Getting together with people can sometimes feel like just another thing we ‘must’ do. And given the many competing demands on our time, it can be the thing that we just don’t get around to doing.
I find that a great way to keep in touch is to create regular schedules and develop systems for getting together. Being a bit of an organiser, there are a few things that I arrange regularly:
-A 3-monthly dinner with current and former colleagues within our profession.
-A Birthday Club with a group of girlfriends, where we go for lunch or high tea in the month of our birthdays.
-An annual ‘pizza day’ at a small restaurant on a farm in the Scenic Rim which is well-known locally for its Italian cooking classes. It’s a fabulous day of running the gauntlet through the llamas to get into the place, followed by eating wood-fired pizzas, a few glasses of vino, and a game of bocce in a beautiful environment.
-I was the main organiser of a scrapbooking long weekend in the Scenic Rim for a group of us who all started scrapbooking at the same time. We went for 9 years running, and have been having a break. Another one is on the agenda for next year!
-I recently attended a school reunion. A BIG one in terms of numbers of years since we left high school! I’ve offered to organise a dinner for those of us who live locally. I hope it turns into a 6-monthly or yearly event. Otherwise the months and years will fly by and we won’t see each other for another 10 years!
-We host a ‘drop-in day’ during the holiday season. We schedule this in January, simply because people are so often experiencing ‘event fatigue’ in the lead up to Christmas. We invite friends and family to drop in anytime from 10 – 6 on a given day, and stay as long as they wish. Not requesting an rsvp removes any obligation to attend. We realise that people are sometimes ‘over it’ and just want to stay home! We want that to be ok, but find that most people do visit.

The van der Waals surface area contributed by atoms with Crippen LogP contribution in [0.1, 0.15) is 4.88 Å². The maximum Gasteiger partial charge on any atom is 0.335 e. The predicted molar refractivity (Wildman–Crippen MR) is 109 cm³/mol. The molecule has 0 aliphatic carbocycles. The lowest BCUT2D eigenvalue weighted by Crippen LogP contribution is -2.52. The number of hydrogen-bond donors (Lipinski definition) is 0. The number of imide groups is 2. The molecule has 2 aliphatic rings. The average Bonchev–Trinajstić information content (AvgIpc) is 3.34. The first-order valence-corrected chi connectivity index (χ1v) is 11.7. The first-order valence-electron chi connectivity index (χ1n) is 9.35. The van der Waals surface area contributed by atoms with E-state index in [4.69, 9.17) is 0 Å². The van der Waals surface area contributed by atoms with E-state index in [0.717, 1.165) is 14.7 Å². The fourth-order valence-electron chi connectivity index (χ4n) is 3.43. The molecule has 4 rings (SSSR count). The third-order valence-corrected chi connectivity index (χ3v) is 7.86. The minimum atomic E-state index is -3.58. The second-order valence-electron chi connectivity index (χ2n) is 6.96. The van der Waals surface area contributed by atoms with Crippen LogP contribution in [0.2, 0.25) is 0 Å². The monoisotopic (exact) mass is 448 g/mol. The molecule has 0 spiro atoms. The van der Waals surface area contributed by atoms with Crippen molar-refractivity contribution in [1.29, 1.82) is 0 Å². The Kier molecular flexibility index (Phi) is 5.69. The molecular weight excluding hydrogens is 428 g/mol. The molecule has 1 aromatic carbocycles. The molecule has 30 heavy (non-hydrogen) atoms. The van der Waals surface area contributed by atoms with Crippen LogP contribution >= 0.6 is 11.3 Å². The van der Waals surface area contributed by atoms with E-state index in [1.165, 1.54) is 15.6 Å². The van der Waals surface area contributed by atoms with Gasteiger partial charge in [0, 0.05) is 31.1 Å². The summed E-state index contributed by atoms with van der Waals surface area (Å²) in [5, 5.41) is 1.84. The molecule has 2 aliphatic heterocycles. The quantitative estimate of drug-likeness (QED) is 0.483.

Sometimes I feel like the one who is always doing the organising! So it’s nice when someone else takes the initiative. A few years ago we 4 siblings thought it would be a great idea to have a regular weekend together, along with partners. This has been going ever since, at least once a year, with my sister-in-law hosting this more often than not.
Having these sorts of arrangements in place ensures that we don’t let important relationships slide. It enables you to reach the end of the year, and look back without feeling regret or guilt that you didn’t catch up with this or that person, or didn’t follow through when you said ‘we must catch up’.
Will 2017 be the year that you commit to some regular catch ups with important people in your life? Will you take action and organise some of these?
Do you find Christmas day quite stressful due to juggling multiple events and too much Christmas cheer? How do you manage this? Could something different happen this year?
Do share your thoughts in the comments below.